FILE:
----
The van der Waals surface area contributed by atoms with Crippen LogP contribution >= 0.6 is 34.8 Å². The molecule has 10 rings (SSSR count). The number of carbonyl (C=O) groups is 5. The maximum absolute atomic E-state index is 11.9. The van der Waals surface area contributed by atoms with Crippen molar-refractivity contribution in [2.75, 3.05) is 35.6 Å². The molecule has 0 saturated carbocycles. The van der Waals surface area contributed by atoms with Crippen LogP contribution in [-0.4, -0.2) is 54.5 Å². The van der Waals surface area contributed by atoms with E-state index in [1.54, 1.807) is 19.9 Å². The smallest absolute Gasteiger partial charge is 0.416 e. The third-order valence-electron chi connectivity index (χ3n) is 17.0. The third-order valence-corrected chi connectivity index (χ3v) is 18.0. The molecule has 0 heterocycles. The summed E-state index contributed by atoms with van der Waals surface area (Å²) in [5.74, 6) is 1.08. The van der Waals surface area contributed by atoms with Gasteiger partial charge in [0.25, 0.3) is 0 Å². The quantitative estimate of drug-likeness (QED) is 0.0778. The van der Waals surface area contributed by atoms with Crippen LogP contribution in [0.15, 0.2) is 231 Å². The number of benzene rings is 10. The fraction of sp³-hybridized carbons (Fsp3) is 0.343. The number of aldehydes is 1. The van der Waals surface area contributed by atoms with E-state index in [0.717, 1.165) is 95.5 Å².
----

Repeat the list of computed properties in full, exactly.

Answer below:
The van der Waals surface area contributed by atoms with Crippen LogP contribution >= 0.6 is 34.8 Å². The molecule has 10 rings (SSSR count). The number of carbonyl (C=O) groups is 5. The maximum absolute atomic E-state index is 11.9. The van der Waals surface area contributed by atoms with Crippen molar-refractivity contribution in [2.75, 3.05) is 35.6 Å². The molecule has 0 saturated carbocycles. The van der Waals surface area contributed by atoms with Crippen LogP contribution in [-0.4, -0.2) is 54.5 Å². The van der Waals surface area contributed by atoms with E-state index in [1.54, 1.807) is 19.9 Å². The smallest absolute Gasteiger partial charge is 0.416 e. The third-order valence-electron chi connectivity index (χ3n) is 17.0. The third-order valence-corrected chi connectivity index (χ3v) is 18.0. The molecule has 0 heterocycles. The summed E-state index contributed by atoms with van der Waals surface area (Å²) in [5.74, 6) is 1.08. The van der Waals surface area contributed by atoms with Gasteiger partial charge in [0.25, 0.3) is 0 Å². The quantitative estimate of drug-likeness (QED) is 0.0778. The van der Waals surface area contributed by atoms with Crippen LogP contribution in [0.15, 0.2) is 231 Å². The number of benzene rings is 10. The fraction of sp³-hybridized carbons (Fsp3) is 0.343. The number of aldehydes is 1. The van der Waals surface area contributed by atoms with E-state index in [0.717, 1.165) is 95.5 Å².